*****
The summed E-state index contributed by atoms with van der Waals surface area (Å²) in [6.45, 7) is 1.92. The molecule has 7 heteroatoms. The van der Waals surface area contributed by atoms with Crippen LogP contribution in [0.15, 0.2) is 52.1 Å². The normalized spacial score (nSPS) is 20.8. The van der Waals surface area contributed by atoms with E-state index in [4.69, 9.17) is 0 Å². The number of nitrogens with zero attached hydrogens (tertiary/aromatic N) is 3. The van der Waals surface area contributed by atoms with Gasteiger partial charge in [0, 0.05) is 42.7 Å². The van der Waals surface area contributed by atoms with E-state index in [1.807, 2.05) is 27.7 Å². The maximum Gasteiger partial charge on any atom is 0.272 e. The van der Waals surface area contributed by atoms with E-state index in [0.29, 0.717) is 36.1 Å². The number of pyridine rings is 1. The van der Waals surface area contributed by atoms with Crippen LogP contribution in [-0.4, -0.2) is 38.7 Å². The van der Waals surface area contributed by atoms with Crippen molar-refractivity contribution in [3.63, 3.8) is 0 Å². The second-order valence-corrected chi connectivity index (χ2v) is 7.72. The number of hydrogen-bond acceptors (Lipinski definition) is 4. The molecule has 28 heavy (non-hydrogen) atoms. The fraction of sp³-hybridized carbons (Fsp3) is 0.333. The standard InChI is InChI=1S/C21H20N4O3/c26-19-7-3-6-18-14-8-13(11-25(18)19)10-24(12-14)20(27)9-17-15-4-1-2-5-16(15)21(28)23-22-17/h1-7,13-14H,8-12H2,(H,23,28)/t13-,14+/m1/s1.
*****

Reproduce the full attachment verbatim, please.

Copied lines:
The summed E-state index contributed by atoms with van der Waals surface area (Å²) in [6.45, 7) is 1.92. The molecule has 7 heteroatoms. The van der Waals surface area contributed by atoms with Crippen LogP contribution in [0.15, 0.2) is 52.1 Å². The normalized spacial score (nSPS) is 20.8. The van der Waals surface area contributed by atoms with E-state index in [4.69, 9.17) is 0 Å². The number of nitrogens with zero attached hydrogens (tertiary/aromatic N) is 3. The van der Waals surface area contributed by atoms with Gasteiger partial charge in [0, 0.05) is 42.7 Å². The van der Waals surface area contributed by atoms with E-state index in [1.807, 2.05) is 27.7 Å². The maximum Gasteiger partial charge on any atom is 0.272 e. The van der Waals surface area contributed by atoms with E-state index in [0.29, 0.717) is 36.1 Å². The number of pyridine rings is 1. The van der Waals surface area contributed by atoms with Crippen LogP contribution in [-0.4, -0.2) is 38.7 Å². The van der Waals surface area contributed by atoms with Crippen molar-refractivity contribution in [3.63, 3.8) is 0 Å². The second-order valence-corrected chi connectivity index (χ2v) is 7.72. The number of hydrogen-bond acceptors (Lipinski definition) is 4. The molecule has 28 heavy (non-hydrogen) atoms. The fraction of sp³-hybridized carbons (Fsp3) is 0.333. The standard InChI is InChI=1S/C21H20N4O3/c26-19-7-3-6-18-14-8-13(11-25(18)19)10-24(12-14)20(27)9-17-15-4-1-2-5-16(15)21(28)23-22-17/h1-7,13-14H,8-12H2,(H,23,28)/t13-,14+/m1/s1.